“No one is with me. No one can keep me safe. There is no one who won’t ever leave me alone” (Gail, Passages, 1976)
In these words Gail Sheehy, a renowned author, described how the midlife crises first came tumbling in upon her. In Northern Ireland on assignment for a magazine, she was talking with a young man one day when gunfire erupted, the young man’s face was blown away, and he fell into her arms. She realized as never before that she was mortal. In the ensuing days her whole outlook changed. She saw more clearly than ever before that her time was limited; that if she wanted to accomplish the goals she had set for herself she would have to get at it.
Sheehy put her finger on that personal crisis each of us must face, whether it comes to us in midlife or before: the knowledge that no other person can underwrite my life, the realization that time is slipping away, the brutal awakening to the fact that I alone am responsible for what I make of my life. Sheehy’s book is helpful; we need to know that this crisis is a common human experience. But her words also provide a challenge for as Christians: “No one is with me … There is no one who won’t ever leave me alone.” Did not Jesus face the forsakenness of the cross so that we might pray, “Our Father who art in heaven …?” Are we ultimately alone, orphaned in the world?
Sigmund Freud’s main thesis in The Future of an Illusion was that humankind had used religion long enough as an escape from reality, used “God” too long as a security blanket and that it was high time that we grow up and face life as adults.
Is Freud right? Is God a security blanket for adults? Do we program our children for neurosis by hanging on to our religion? Are those who are reared without religious training better to cope with life? Should we grow up and learn to face life as adults, without religion?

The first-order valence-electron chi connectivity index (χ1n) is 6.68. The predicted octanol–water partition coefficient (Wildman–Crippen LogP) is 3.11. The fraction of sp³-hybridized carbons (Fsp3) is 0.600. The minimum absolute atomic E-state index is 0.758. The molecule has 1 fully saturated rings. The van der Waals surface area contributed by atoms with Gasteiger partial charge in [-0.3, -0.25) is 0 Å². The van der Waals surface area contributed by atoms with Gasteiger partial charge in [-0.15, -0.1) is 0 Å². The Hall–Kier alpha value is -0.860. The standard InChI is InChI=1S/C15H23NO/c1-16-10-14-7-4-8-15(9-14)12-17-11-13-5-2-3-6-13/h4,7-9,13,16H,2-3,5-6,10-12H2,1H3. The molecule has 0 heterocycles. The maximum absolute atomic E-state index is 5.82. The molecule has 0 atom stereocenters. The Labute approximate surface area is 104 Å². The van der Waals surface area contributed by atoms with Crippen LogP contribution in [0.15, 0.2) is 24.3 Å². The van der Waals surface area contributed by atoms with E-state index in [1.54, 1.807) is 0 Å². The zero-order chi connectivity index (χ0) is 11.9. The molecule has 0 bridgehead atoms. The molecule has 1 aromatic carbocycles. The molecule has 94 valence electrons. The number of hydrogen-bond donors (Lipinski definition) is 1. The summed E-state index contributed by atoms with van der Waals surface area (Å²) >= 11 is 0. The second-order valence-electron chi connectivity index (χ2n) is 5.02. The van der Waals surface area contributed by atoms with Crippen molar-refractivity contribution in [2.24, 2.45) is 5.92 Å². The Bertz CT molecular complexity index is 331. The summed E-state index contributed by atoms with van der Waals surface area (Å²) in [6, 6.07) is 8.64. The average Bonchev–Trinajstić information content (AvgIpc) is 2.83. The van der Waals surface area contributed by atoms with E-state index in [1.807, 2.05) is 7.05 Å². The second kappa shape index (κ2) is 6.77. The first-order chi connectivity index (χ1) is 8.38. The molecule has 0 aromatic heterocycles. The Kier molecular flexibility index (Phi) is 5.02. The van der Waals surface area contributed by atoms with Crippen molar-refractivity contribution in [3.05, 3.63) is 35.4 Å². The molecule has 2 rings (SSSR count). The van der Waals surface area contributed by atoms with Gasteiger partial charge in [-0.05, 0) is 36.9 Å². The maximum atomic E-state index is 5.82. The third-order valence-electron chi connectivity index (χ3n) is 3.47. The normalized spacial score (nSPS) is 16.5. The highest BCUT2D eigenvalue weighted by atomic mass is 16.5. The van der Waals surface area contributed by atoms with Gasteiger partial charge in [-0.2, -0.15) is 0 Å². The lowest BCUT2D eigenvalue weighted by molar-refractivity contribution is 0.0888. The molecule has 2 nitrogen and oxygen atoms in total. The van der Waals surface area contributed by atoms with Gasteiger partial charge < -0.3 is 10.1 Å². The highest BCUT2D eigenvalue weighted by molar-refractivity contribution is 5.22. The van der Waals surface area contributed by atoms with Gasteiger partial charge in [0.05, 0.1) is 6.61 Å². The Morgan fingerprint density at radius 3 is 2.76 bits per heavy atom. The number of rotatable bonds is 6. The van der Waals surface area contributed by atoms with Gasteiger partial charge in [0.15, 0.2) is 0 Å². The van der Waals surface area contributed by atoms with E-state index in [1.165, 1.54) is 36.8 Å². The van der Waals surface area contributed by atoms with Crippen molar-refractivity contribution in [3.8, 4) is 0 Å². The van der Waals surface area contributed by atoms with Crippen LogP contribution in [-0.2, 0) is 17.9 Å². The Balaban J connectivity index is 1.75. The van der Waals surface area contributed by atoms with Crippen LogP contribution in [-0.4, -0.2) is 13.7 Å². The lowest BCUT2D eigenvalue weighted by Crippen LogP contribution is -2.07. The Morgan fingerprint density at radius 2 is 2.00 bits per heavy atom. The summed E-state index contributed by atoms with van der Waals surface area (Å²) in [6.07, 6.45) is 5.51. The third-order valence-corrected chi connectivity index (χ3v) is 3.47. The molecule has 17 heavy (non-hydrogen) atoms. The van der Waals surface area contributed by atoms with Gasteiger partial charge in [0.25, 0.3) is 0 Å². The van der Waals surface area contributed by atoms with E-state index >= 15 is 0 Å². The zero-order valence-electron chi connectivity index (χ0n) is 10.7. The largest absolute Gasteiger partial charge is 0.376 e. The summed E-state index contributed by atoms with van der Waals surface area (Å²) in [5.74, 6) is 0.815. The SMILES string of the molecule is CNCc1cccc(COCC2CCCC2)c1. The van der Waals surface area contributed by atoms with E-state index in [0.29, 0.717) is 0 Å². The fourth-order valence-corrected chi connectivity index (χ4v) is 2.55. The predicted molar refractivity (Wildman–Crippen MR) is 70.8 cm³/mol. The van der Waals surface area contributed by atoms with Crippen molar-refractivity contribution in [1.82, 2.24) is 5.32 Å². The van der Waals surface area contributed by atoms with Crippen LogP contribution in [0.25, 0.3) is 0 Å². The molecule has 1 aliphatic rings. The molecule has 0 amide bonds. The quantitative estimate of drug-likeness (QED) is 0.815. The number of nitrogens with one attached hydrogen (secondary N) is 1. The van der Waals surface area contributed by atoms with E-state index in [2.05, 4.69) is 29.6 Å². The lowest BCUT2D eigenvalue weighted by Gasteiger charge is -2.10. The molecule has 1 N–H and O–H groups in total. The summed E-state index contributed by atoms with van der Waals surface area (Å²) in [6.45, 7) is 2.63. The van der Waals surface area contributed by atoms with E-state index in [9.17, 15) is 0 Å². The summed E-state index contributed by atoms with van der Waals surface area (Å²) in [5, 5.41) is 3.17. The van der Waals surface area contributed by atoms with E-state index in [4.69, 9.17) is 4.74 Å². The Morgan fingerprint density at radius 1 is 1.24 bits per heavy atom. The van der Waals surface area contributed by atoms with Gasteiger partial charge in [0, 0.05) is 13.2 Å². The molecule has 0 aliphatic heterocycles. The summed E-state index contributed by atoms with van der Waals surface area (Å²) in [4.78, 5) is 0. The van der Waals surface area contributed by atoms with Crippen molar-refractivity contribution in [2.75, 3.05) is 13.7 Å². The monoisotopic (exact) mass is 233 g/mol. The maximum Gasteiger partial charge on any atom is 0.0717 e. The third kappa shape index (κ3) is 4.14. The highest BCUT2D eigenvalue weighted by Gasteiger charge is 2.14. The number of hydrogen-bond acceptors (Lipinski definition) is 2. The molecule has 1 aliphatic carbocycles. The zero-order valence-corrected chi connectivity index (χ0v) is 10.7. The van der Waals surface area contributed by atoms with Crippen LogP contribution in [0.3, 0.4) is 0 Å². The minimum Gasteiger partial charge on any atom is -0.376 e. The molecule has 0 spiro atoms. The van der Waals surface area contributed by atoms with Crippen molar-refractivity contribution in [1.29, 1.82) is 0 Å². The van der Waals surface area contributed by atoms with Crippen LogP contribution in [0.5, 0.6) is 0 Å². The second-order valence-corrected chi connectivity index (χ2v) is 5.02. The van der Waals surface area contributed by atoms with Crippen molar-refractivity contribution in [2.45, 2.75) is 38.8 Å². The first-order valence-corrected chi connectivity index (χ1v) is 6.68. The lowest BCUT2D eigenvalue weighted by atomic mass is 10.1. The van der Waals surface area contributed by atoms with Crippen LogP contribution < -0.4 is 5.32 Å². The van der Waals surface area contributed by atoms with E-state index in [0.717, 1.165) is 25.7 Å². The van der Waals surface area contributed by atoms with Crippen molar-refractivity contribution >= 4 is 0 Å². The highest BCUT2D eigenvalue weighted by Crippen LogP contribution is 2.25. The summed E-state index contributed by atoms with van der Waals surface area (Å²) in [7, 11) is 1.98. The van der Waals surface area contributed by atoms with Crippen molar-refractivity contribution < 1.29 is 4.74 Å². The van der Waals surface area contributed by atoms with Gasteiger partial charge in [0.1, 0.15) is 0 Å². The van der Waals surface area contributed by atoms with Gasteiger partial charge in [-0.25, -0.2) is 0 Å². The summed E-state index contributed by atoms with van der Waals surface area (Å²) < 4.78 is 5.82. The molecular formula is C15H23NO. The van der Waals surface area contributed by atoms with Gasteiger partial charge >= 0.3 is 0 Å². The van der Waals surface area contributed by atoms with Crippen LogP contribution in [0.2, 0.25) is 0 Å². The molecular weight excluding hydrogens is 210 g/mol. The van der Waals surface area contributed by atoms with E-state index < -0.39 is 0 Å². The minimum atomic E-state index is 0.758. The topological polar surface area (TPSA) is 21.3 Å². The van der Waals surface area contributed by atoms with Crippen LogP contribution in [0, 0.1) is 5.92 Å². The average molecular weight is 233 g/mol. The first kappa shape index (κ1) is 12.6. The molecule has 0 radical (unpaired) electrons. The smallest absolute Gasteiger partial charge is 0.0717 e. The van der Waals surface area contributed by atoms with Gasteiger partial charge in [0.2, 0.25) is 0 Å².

True, religion is often used in an unhealthy way to escape the realities of life. The believer who denies the death of a child, smothering natural grief by “turning it over to the Lord,” is indulging in religious escapism. One is an escapist when he or she searches for a verse of Scripture to answer every ethical decision in life. Many simple religious formulas belie the same kind of wish to be children again: “Be good, go to church, and God will never let anything bad happen to you.”
But not all religion is escapist. In contrast to Freud we Christians believe that our faith in the heavenly Father promotes growth toward full and responsible adulthood. The difference lies in the kind of Father we have encountered in Jesus Christ. The Father we meet in Jesus does not shield us from suffering; He suffers with us. In Christ, our Father shows us how to live and serve in the real world.
Like Freud, some of us Christians seem never to have met the heavenly Father who came in Jesus. He is not here to do our bidding; we are here to do his will. Our comfort is not His primary concern; His primary concern is our welfare. He calls us to share in the world’s suffering, to serve. He will not allow us to remain forever children, we should also see that He will not let us walk alone – orphaned in the world. Our Father is our only hope and security, but he is not our security blanket."